Jesus’ Sermon on the Mount is all about love.  Each of the statements and teachings we read today are about relations between human beings, not with religious rituals that consider our relations with God. Jesus’ words emphasize the second part of the Greatest Commandment: We are to love our neighbor as ourselves.

In the section of the sermon when Jesus tells his followers to not act with anger and to reconcile with people to whom they are estranged,  Jesus was affirming that Love Shows No Hostility.  So, we shouldn’t kill other people, we shouldn’t hold grudges, we shouldn’t use hateful words when we talk to other people, and we should reconcile with people to whom we are in disagreements with. Realistically, we know that often we can’t instantaneously repair broken relationships, it takes hard work and time, but when we love our neighbors as much as we love ourselves, that love is true and is not tainted with hostility.

In the next portion of the sermon, Jesus talks about committing adultery. In that time period, adultery was considered a violation of a husband’s exclusive right to his wife – at that time women were considered their husband’s property.  Women were often considered the offending party when they were raped or when men sexually harassed them.  Jesus instructed his followers to not be lustful and in reaction to lust, to cut off our hands and gouge out our eyes. Jesus was exaggerating. In these statements, Jesus is blaming men for their lust and for their violation of women, not blaming women for tempting men. Jesus’ point is that Love is not Predatory. When we love our neighbors as much as we love ourselves, we don’t treat our neighbors as objects we can seize at will.

            The next section of Jesus’s sermon is about marriage. Jesus wants us to keep Love in Marriage. In the Torah of ancient Israel, men could divorce their wives for any reason they wanted. The wife was considered her husband’s property. The husband did not have to go to court or to religious authorities to receive a divorce, he just had to tell her and witnesses they were divorced. Divorces were easy for men to obtain and therefore their developed a lax attitude towards marriage.

            In the first century, divorce was a terrible outcome for women. If their husbands divorced them, and women had no immediate family to turn to, women would become destitute. Jesus wanted men to love their wives and take responsibility for them. If you love your wife as much as you love yourself, you won’t condemn her to a life of misery and will remain married to her.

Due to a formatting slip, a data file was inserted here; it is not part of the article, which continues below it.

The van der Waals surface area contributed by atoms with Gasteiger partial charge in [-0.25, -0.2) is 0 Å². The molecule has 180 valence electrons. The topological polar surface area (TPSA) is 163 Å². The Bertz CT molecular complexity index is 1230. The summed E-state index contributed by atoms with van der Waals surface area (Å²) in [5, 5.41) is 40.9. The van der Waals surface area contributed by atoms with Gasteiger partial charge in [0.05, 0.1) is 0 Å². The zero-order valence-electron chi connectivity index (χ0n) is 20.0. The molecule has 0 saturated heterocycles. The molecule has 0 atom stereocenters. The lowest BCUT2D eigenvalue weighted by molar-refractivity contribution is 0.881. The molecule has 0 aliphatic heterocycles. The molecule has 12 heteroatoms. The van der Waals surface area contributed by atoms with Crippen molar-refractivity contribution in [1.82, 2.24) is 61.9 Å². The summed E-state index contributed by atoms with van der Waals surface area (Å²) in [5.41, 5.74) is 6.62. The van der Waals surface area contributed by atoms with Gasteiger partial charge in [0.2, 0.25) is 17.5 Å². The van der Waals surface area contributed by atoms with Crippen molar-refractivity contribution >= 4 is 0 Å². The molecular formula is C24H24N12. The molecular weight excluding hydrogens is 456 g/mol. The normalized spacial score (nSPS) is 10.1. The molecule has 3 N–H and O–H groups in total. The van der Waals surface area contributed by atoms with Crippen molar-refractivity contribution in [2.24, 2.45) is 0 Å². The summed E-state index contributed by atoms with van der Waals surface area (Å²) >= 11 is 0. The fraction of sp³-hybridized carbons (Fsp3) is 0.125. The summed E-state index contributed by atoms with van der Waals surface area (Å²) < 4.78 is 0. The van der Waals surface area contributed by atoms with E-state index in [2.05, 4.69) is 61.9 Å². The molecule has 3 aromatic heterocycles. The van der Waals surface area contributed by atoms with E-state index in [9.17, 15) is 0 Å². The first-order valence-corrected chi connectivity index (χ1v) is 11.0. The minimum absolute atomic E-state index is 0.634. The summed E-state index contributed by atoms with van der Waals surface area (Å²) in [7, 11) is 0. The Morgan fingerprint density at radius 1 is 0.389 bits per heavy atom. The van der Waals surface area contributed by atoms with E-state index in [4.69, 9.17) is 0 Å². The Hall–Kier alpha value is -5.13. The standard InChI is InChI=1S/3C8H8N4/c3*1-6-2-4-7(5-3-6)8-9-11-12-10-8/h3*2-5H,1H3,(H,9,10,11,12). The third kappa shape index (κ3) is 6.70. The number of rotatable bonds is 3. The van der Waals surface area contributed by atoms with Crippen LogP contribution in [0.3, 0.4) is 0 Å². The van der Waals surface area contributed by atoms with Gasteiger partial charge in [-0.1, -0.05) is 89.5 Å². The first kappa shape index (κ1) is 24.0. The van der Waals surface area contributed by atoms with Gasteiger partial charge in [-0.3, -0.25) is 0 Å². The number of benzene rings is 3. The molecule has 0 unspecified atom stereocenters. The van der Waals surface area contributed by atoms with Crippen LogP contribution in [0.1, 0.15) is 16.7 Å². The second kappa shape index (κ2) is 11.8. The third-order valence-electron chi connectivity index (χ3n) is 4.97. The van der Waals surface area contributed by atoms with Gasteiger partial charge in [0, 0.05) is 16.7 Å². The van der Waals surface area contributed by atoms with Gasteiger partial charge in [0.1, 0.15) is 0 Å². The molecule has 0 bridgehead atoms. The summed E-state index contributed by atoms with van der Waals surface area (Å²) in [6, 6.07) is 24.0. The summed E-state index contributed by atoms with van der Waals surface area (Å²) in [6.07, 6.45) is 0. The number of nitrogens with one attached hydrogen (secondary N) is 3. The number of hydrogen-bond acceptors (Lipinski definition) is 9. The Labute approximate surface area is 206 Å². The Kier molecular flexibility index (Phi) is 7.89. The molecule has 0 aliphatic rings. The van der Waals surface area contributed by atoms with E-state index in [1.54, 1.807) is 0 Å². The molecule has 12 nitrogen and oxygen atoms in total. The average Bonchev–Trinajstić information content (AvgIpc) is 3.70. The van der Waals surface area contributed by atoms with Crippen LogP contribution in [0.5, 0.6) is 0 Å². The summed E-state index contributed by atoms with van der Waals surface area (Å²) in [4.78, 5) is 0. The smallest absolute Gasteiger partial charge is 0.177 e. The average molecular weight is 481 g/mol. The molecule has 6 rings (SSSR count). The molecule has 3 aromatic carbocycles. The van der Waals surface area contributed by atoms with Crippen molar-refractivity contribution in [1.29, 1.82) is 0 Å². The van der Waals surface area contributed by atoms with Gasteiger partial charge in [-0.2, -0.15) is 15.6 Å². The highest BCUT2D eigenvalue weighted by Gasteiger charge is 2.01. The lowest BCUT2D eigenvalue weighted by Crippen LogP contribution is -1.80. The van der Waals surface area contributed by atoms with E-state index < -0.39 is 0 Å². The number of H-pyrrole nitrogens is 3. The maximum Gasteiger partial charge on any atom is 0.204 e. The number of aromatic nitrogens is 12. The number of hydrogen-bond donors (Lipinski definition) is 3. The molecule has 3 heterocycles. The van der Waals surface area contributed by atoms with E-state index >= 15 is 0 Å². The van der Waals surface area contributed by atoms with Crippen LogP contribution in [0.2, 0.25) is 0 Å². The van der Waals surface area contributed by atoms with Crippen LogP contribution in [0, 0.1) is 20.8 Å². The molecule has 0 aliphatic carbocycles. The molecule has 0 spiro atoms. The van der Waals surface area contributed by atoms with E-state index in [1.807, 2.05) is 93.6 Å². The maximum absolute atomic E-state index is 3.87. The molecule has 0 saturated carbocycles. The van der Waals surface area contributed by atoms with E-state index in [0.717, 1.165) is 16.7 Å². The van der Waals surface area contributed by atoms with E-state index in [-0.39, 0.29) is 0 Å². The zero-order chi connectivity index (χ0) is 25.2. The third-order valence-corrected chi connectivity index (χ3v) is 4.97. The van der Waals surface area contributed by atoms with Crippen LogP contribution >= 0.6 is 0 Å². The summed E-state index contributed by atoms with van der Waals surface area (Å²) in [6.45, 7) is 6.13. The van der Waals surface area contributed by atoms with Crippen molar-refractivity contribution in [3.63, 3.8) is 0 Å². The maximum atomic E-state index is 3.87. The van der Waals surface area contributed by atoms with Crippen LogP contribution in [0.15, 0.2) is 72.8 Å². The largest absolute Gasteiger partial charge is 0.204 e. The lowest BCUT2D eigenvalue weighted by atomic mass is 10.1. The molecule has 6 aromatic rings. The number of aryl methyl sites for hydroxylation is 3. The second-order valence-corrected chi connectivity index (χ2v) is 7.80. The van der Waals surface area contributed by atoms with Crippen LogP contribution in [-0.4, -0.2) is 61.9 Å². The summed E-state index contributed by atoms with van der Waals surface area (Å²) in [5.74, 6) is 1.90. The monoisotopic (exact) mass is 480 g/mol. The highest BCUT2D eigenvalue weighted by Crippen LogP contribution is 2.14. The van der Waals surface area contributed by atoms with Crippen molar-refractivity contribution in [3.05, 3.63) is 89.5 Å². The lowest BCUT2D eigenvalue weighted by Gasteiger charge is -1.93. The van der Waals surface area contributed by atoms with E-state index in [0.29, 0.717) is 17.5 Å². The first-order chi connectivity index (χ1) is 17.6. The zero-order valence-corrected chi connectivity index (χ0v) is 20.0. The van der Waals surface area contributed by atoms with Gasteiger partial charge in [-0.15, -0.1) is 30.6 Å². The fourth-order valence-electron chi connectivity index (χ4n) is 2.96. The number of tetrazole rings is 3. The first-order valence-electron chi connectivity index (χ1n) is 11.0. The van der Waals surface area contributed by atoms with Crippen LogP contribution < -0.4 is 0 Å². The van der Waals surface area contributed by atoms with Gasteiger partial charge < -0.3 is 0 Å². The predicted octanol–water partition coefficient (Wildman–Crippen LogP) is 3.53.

In the 21st century, women in our country are no longer considered the property of their husbands. We don’t believe God wants people to remain in unhappy, abusive marriages. Women have a lot more options for self-sufficiency now than we did in the first century. But, God still wants us to work towards having loving marriages where we are kind and loyal to our spouses.

            The final portion of the Sermon on the Mount we read today is focused on our need to be honest. Jesus’ wanted us to understand that Love is Unconditionally Truthful. Jesus wants his followers to be true to their word. When we love our neighbor as much as we love ourselves, we don’t lie to them. We are truthful and authentic.

            Sometimes Jesus used extreme examples to get people’s attention. Sometimes, shocking people wakes us up and we are ready to listen in a new way. Jesus was all about love. He wanted us to love other people, to love our neighbors, as much as we love ourselves. Love is kind, not hostile. Love is generous, not predatory. Love is truthful, not deceptive. Love is supposed to be present in the most important relationships of our lives. We benefit by being people of love. Let us live out Jesus’ teachings and love one another.